Tony
by Matthew Wilson

Peter Henry Emerson             


From the destruction, a robot was the only thing that father saved from the farm. He didn't care that the other nations had burned our fields and we'd have starved if not for the generosity of the governments re-housing scheme. All father cared about; was that his friend was safe.         

            Boo-hoo to the millions who had died in the atrocities before peace had finally descended. Matters outside his farm was definitely not his business.

            He called the robot Tony after his younger brother who died while playing with the emergency door release on the school bus. He'd fallen out into on-coming traffic and because of that; I'd never taken public transport in my life.

            This was taken as a given when the conflict started and all non vital vehicles were commandeered for war service. Re-painted and re-tooled as supply trucks scouring the drying lands for oil to power their cannons. Movement on 4 wheels was further restricted by the mortar torn roads and cracks as wide as rivers.

            Mud-slides from these unsure foundations had slid down the mountains and swallowed great cities whole. Father didn't care. Not as long as he had Tony.

            Of course, I hated the combustible thing, wishing I had the courage to leave it out on Halloween for the braver kids that passed our new hovel to take it away as a Guy Fawkes and burn for devilment on large pyres like some fallen Norse god.

            I shivered when father told me to go downstairs and say good night to Tony propped up in the front living room window like a weird next-door neighbour forever peering on other peoples business.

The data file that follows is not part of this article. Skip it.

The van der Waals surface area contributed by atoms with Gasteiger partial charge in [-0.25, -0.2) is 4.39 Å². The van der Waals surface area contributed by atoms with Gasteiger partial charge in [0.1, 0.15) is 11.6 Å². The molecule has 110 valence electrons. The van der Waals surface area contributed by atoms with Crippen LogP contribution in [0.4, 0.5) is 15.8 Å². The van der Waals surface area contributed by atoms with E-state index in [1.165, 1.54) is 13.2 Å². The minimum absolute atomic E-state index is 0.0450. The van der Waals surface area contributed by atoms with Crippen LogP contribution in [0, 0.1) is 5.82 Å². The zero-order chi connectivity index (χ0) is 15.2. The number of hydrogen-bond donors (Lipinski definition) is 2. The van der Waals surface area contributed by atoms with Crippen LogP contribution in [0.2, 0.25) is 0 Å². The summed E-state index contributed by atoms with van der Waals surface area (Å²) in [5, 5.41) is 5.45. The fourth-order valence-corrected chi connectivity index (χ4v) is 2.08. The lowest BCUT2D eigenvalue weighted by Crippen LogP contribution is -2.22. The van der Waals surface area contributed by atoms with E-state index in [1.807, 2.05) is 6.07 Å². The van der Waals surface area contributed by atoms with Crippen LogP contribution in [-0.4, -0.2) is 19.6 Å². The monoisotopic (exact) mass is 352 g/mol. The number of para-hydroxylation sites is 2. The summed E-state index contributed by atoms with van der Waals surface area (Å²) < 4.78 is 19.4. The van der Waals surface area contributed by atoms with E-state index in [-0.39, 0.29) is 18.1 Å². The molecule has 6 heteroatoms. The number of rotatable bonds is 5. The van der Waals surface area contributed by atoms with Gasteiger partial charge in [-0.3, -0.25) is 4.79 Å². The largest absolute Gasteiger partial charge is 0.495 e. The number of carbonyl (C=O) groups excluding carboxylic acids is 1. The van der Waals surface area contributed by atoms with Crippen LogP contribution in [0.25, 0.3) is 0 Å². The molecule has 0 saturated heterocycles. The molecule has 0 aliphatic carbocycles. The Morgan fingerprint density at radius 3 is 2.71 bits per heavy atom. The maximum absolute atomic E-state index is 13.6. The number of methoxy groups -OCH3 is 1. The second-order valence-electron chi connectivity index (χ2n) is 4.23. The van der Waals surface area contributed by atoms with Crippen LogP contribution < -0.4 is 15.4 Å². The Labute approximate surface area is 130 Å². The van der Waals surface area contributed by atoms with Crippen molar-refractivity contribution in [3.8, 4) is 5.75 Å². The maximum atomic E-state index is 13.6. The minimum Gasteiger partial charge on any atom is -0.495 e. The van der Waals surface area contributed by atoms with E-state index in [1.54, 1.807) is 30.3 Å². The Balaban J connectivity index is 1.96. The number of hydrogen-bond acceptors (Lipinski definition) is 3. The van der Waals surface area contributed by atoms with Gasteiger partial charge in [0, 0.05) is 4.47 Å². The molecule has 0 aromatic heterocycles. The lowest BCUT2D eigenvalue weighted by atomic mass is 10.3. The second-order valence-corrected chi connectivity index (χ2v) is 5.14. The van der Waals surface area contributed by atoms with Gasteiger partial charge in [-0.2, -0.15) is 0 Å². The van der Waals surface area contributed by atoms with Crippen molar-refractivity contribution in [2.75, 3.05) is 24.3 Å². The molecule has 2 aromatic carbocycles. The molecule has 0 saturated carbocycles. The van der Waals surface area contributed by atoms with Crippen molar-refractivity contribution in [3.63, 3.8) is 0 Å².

I always tensed as I passed it, never completely turning my back on it for I was sure that Tony would leap upon me, wrapping me in those creaking straw arms that rested unnaturally at its sides, plotting.

            It wasn't long before such anxieties burrowed into my rare bouts of dreaming like a parasite and I'd wake screaming in the night. Then it was settled -- one of us -- would have to go. I did not damage my confidence by coming out and giving my ultimatum to father. I knew who he would choose.

            Swine.

            I would have to be devious to save my sanity. Yes, it was awful when father returned home from the government supplied sanctuary where they gave away free blankets and food to find someone had taken Tony. What kind of burglar breaks into a house and steals a robot?

            I was more worried about how we would get fresh water in the ruins of the city, but hey -- let's sort out the more important thing first, huh.

            No, I didn't hear a thing as I was upstairs, listening to music with my head-phones in. Not the best of alibis but father seemed to buy it and I thought he might re-settle into some mode of normality. Until he offered to trade the house to anyone with information leading to the re-discovery of his best friend.